October 16, 2012
Regents Daily News: October 16, 2012
Counting the Cost of Digital Textbooks
Recently U.S. Secretary of Education Arne Duncan called for the nation’s schools to move as quickly as possible away from print textbooks toward digital ones. “Over the next few years, textbooks should be obsolete,” he said. In his remarks to the National Press Club on October 2, Duncan explained that moving toward digital textbooks is not just about keeping up with the times, but rather it is about keeping up with the world. South Korea, a country that regularly surpasses the U.S. in educational performance, has announced a plan to go all digital by 2015. “The world is changing,” Duncan declared. “This has to be where we go as a country.”
Should schools ditch paper and glue and go all digital?
Of course the tech-nerd in me says, “Obviously we should go digital. Digital stuff is cool.” But the cool factor aside, I believe that going all digital would be a big mistake.
First, I have to confess to being extremely skeptical when an educational policy-maker announces that more and better technology is the answer to our educational woes. It is the height of myopic wrongheadedness to assert that if we go digital, we will be able to solve the vexing problems facing the American education system, which by all accounts is terribly flawed.
Also, has Mr. Duncan considered the cost of going digital? I’m not speaking of the cost in dollars here either. I’m thinking about the cost to our children’s ability to think. There seems to be a real debate taking place in our culture about whether children’s immersion the world of digital devices and environments makes them smarter or dumber. At the very least, the jury is still out. Maybe it’s too soon to tell. Or then again maybe we already know.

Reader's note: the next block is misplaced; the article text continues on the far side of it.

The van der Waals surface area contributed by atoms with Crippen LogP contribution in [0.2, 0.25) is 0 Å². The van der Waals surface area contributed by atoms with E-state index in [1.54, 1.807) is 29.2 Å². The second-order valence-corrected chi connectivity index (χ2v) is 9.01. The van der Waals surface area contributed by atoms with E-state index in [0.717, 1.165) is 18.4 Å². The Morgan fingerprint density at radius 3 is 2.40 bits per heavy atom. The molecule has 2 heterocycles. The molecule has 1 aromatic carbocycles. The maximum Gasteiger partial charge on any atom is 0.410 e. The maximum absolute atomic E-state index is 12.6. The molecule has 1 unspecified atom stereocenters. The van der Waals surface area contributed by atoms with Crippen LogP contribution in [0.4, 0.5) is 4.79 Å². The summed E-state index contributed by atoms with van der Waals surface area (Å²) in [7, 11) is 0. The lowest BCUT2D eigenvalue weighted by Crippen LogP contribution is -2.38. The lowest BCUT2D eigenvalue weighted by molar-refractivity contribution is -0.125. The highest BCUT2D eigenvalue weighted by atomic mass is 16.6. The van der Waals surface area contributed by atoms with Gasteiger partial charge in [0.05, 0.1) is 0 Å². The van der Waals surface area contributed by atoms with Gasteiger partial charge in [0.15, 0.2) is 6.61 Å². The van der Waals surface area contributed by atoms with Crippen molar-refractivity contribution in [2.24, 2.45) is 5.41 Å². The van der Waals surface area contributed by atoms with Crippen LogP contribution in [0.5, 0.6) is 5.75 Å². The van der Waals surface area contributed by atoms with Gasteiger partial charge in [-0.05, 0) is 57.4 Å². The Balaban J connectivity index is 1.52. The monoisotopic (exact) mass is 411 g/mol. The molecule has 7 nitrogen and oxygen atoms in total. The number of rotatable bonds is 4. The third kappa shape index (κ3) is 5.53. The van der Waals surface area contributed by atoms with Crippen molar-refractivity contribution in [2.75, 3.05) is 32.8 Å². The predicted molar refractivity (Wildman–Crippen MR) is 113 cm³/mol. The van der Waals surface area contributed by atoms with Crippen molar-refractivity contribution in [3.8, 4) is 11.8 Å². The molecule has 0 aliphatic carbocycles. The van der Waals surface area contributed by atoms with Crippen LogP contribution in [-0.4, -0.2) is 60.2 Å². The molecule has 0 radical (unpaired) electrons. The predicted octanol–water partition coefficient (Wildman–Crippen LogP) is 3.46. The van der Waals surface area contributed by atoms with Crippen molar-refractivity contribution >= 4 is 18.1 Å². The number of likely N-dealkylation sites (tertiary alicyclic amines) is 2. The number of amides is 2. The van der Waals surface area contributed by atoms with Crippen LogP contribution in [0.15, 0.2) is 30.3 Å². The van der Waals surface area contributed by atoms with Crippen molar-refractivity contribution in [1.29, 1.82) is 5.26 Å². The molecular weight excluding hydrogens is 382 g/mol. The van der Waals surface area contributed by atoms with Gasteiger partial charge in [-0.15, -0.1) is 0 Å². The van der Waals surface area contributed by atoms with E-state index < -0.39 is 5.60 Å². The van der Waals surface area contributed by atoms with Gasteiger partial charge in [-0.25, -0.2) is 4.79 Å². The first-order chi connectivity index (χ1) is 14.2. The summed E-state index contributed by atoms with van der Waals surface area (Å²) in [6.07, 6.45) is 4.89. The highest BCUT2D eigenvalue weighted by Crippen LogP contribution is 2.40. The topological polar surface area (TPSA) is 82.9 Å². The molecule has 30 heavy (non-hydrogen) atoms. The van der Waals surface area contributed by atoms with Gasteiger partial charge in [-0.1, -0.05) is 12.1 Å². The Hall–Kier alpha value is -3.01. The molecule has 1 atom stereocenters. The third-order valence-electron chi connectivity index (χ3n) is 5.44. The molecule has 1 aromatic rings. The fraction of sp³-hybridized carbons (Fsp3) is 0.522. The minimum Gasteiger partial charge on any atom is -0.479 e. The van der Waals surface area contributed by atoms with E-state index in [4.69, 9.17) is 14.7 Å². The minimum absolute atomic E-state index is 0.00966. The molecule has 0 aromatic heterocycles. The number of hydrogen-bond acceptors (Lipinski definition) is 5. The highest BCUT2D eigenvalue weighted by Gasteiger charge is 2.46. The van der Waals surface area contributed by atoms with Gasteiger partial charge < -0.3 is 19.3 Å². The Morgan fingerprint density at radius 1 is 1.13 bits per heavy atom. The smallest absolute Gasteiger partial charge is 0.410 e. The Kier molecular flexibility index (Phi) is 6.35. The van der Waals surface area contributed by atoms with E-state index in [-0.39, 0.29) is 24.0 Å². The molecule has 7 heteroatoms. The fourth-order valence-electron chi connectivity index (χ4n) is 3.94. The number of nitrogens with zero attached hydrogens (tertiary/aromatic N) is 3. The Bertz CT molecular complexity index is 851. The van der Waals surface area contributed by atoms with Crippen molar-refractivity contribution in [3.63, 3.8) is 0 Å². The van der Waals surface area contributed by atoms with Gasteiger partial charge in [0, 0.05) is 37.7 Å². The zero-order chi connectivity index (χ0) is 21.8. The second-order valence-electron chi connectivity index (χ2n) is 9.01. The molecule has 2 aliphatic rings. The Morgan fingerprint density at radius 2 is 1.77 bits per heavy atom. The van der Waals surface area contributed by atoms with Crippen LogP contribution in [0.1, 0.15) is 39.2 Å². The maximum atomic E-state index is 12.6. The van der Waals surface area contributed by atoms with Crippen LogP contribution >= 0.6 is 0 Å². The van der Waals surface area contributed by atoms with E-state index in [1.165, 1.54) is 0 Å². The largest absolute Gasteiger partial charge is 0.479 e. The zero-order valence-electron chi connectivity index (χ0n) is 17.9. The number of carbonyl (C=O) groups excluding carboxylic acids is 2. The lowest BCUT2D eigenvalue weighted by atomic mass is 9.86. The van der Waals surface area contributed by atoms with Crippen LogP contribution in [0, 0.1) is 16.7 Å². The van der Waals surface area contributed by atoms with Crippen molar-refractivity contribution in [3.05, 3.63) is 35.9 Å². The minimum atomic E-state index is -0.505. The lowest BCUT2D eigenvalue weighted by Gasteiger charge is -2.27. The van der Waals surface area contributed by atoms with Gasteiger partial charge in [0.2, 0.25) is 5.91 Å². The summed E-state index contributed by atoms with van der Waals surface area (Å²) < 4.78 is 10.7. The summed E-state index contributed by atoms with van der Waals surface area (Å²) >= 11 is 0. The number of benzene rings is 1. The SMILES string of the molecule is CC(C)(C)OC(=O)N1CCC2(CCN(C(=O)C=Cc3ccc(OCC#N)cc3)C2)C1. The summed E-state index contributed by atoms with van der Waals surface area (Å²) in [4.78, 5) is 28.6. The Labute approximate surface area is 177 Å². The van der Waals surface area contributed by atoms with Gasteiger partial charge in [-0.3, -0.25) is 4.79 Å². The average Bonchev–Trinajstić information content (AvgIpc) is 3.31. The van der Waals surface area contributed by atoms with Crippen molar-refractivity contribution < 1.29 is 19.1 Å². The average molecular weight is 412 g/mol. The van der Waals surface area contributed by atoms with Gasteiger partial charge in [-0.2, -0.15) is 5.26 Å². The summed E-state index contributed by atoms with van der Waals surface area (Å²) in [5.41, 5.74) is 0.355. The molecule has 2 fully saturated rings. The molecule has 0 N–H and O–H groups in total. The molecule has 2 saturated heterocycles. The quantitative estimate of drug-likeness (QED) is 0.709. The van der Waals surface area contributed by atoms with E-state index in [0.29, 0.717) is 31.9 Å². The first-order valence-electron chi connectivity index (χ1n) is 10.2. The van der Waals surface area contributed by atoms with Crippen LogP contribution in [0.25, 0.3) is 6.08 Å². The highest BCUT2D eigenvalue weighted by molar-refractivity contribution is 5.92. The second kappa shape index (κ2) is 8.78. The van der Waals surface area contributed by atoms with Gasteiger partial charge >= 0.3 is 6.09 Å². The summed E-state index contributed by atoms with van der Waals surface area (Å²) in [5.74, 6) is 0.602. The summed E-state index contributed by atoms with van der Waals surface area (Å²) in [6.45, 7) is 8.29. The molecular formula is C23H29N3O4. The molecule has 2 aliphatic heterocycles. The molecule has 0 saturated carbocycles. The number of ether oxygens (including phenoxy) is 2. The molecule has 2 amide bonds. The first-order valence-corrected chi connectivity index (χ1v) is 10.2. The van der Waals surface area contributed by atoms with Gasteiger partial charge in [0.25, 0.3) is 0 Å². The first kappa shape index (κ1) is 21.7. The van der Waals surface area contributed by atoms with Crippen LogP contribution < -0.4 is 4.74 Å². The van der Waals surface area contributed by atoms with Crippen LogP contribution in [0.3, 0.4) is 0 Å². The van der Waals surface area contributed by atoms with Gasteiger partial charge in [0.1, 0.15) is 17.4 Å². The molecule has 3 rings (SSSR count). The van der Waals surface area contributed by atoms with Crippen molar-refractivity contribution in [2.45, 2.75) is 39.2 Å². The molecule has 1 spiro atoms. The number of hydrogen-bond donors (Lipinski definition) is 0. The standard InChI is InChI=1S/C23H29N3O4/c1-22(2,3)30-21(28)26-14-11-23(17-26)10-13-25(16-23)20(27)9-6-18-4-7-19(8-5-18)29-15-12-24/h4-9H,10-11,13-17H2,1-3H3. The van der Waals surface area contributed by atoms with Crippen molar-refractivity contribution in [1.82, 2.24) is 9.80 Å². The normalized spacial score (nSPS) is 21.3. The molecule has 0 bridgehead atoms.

In 1985 Neil Postman, in his book Amusing Ourselves to Death, asserted that television was dumbing people down, ruining their ability to think and devastating public discourse. He wrote that we had transitioned from the Age of Typography to the Age of Television, and the dominant mode of discourse had swung from rational, sequential thought to mindless, image-based entertainment. The medium always affects the message. Now that we have moved beyond the Age of Television to the Digital Age, we should be asking the same questions Postman asked: how does the medium of communication affect the message itself? If we and our children abandon the printed word, will we be better able to think and better able to learn? At the very least, we should counsel caution about embracing digital textbooks rather than embracing them with reckless abandon. When our children are immersed in the printed word and trained by teachers to think using books, they are shaped by a certain conditioning that prepares them for rational thought, sustained concentration, and critical thinking. But immersing them into a world of flitting images, interactive environments, and information overload seems better suited to training inattention and lack of concentration.
And then there are the supposed practical benefits of going all digital: savings, preparation for the digital world, flexibility. However, switching over to all-digital textbooks would undoubtedly be very expensive, even factoring in the savings that might accrue from not having to purchase replacement textbooks in the future. Will students be better prepared for the digital world outside of school if they are immersed in digital textbooks in school? Why can’t students still be prepared for a digital world even when toting books around in their backpacks? What if they are taught to think, to read critically, to turn pages and analyze the worldview of the author? Won’t they be better able to function in the real world after the fruit of that kind of training? From what I know about children and teenagers, they will have no problem becoming proficient at the digital stuff even when they have their noses in books at school.
I am proud to say that books – real books with paper and ink and glue – are an integral part of a student’s education at Regents Academy. Students enter other worlds through their pages, get carried away on the wings of a soaring imagination through them, and learn to think critically while reading and studying them. I use a Kindle and a smart phone. I surf the web every day. You can be pro-technology and also pro-book. I like to think I’m both. But there is a hallowed place for books that cannot be replaced by 1’s and 0’s on a glowing screen.